New York’s UFT In-plant Sold on Prism Paper Cutter from Colter & Peterson

073016_colter_peterson_uftOscar Rivera (center) with operators Gabriel Rivera (left) and Steve Rodriguez next to their Colter & Peterson Prism paper cutter.

Days at the in-plant operation that Oscar Rivera manages for the United Federation of Teachers (UFT) rival the bustling atmosphere of the shop’s environs in lower Manhattan. The Printing and Mail Department has transformed itself in the last decade, adding an array of equipment to handle an ever-increasing amount of work. The finishing department has benefitted as well, having installed a 32″ Prism paper cutter from Colter & Peterson earlier this year to help speed up the process of getting work out the door to over 200,000 members.

“The Prism is a workhorse for us,” says Rivera, who will mark 15 years as the operation’s production manager in November. “I remember the afternoon it was delivered. A flatbed truck pulls up with this heavy, 4,000-lb. cutter, and I thought it was going to be a big production. But they got it off the truck in a snap, and we were up and cutting the following morning.”

Rivera is quick to credit Rick Fassano, his local Colter & Peterson dealer at Summit Offset Service, for recommending the Prism paper cutter. Fassano had placed a 27″ Prism PC paper cutter last year at the New York Stock Exchange, a short walk from UFT’s offices.

“I’ve known Rick for 40 years when I first started in the industry as a hand typesetter, and before I moved into offset. He’s really good and always on time with getting equipment to us,” Rivera says. “Late last year, we were decommissioning an old Challenge, so we needed a new cutter. I spoke with Rick and he gave me some options to consider, but the Prism was at the top of his list.”

The 32″ Prism joins an impressive list of equipment at the UFT in-plant. In addition to web and sheetfed presses, the digital side includes various Konica Minolta bizhub presses for black and white and color work. Rivera and his team count on Epson Stylus, HP DesignJet and KIP wide format machines to handle the signage and large graphics work. With all of that firepower, the Prism gets a workout.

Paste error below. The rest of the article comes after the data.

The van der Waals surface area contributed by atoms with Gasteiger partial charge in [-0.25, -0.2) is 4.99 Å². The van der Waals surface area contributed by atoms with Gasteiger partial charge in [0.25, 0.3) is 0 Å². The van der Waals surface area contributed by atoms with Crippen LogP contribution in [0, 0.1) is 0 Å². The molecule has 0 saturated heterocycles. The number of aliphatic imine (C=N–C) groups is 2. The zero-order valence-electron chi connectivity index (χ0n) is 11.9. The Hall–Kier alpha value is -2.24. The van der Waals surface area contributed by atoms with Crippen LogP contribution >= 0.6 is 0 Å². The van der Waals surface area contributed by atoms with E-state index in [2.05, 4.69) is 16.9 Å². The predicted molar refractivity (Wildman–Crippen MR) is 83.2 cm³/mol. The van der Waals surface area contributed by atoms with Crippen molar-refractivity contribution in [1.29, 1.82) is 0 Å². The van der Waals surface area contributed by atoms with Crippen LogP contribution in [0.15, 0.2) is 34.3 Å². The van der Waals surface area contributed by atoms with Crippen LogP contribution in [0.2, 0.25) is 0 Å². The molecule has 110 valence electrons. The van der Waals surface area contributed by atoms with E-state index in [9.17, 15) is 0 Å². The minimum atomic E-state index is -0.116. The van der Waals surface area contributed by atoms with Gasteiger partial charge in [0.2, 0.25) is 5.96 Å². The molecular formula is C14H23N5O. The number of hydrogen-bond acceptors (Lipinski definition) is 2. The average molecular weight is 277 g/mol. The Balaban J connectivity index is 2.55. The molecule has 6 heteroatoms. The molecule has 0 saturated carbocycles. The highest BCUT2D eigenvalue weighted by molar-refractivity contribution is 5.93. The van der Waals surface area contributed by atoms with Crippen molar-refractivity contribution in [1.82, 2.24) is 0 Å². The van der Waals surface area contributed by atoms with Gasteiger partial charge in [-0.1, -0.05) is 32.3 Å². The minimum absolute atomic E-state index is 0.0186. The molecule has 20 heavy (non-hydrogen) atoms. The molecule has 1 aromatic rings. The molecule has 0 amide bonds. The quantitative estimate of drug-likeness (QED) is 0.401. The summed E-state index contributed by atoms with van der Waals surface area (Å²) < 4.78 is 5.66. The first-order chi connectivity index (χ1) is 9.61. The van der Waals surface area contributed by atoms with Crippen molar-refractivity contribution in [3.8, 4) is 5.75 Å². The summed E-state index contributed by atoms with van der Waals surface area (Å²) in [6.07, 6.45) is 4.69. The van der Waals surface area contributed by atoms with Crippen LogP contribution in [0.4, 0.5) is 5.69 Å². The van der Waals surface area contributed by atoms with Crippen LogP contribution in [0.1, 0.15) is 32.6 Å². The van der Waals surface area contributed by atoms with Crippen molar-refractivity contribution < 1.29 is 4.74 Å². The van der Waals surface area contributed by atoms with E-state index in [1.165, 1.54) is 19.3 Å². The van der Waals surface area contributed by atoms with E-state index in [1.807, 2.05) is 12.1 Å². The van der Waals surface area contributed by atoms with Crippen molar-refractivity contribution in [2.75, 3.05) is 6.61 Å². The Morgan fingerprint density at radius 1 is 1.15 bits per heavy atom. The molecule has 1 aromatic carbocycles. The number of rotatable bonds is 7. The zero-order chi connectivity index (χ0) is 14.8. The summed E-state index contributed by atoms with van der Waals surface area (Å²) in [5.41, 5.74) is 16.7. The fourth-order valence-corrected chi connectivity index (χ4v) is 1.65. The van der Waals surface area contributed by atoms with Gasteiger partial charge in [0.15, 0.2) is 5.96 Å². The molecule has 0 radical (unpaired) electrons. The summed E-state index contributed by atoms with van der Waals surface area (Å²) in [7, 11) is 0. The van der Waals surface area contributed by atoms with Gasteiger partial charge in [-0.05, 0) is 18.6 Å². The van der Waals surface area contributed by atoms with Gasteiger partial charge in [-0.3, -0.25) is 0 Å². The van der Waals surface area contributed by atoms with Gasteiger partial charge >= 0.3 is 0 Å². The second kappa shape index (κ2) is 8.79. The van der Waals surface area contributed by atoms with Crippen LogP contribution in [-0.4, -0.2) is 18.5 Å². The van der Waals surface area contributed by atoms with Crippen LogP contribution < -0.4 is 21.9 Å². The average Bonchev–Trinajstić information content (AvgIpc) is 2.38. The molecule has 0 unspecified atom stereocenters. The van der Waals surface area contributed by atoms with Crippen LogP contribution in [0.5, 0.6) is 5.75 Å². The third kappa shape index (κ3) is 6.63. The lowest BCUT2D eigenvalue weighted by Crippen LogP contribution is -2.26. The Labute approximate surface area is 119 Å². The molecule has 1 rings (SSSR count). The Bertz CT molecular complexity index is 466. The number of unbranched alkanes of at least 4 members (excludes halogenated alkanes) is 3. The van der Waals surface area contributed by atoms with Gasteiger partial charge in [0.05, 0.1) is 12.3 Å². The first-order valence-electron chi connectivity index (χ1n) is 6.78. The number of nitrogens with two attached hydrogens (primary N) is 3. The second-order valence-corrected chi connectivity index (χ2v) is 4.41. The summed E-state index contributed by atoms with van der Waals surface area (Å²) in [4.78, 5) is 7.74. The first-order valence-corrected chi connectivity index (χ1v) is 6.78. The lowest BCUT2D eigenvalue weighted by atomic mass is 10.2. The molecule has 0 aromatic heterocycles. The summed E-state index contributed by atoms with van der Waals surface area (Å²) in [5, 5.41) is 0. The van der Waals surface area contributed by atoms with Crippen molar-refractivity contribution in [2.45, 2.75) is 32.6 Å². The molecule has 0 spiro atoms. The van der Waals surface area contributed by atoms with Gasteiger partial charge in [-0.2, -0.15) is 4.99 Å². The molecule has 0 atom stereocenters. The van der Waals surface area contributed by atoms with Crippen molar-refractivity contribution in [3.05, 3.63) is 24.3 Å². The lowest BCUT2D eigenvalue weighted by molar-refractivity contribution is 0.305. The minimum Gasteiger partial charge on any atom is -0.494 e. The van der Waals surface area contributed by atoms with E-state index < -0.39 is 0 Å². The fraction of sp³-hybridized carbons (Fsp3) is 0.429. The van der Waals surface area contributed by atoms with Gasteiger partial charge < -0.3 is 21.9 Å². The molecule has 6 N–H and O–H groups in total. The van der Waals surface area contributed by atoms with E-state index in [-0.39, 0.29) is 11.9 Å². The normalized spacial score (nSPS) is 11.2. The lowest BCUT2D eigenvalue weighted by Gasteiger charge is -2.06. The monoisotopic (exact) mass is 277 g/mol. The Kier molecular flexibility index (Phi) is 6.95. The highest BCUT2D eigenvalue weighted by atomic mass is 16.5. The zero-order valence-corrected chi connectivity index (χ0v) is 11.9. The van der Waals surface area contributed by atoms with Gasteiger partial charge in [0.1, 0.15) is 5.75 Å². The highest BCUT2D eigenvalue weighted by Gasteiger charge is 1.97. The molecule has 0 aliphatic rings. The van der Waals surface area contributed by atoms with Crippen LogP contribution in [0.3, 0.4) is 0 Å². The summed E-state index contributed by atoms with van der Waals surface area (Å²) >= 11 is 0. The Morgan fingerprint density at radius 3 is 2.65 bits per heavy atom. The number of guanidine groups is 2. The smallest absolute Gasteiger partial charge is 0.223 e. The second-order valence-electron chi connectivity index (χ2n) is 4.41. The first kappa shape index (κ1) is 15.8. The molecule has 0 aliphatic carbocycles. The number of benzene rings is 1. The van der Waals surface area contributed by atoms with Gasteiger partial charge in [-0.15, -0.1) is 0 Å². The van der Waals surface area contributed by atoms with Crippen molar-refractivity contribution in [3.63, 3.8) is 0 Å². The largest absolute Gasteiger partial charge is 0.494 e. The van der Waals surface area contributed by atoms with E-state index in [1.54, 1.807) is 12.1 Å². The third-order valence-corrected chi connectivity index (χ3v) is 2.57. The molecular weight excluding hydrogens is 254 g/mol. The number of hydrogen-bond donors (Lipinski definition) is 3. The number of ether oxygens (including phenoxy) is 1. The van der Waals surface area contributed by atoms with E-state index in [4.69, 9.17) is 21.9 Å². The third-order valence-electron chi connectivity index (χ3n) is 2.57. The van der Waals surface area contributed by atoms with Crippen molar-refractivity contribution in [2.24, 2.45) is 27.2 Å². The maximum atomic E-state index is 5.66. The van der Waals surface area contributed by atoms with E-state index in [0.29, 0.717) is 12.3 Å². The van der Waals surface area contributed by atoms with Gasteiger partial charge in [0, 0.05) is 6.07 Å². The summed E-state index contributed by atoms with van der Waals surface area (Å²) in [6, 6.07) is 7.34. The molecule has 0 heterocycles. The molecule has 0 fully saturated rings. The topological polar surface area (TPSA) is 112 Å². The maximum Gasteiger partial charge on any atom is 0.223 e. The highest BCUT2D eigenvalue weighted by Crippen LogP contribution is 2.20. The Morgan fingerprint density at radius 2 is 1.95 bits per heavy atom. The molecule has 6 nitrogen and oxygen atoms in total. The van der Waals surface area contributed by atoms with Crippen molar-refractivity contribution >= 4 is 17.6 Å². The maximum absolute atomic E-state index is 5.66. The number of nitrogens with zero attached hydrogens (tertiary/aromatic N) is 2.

“The Challenge cutter wasn’t programmable and there was a lot of stopping and starting,” says Rivera, who manages a staff of 16. “The Prism is programmable and a better, more efficient product. We set the cut, cut it, and then go on to the next one. The table bed has air running under it to lift the paper, so it makes us much faster than before.

“We go full tilt every day. A lot of our work is done on 12″ x 18″ sheets that we trim down to 11″ x 17″. Business cards, letterhead, invitations, you name it. We print everything from a few hundred up to 265,000 per run, which includes the full UFT membership.”

As in any operation, Rivera’s team at times will experience busier than average periods.

“No two days are alike. Sometimes it looks like ants at a rainy picnic in here,” Rivera says. “Summer is our downtime, where we catch up on fill-in work. Once the school year begins in mid-August, the Prism cuts 40 to 50 jobs a day. We stay very busy until Thanksgiving, then do a lot of holiday related work until the end of the year.

“When everyone returns in early January, we go full tilt through the end of April. The first two weeks of May, we print many certificates of achievement, middle school promotional certificates and other recognition work.”

Most managers want what’s best for the team. For Rivera, there were other selling points to the Prism that have met all of his expectations.

“This cutter has made life easier for them. That’s great because they work very hard and stay busy with many other things, so we don’t usually have to worry about the Prism,” Rivera says. “It is a very quiet machine, and you rarely hear it.

“I also like the safety features. It has an electronic beam and some of our operators were tripping it by leaning forward as it was cutting. So the machine would just stop. Once they got used to it and changed their behavior, the team became even more productive.”

In-Plant Graphics magazine published a detailed profile of the UFT in-plant last year. Read it here.

 

 

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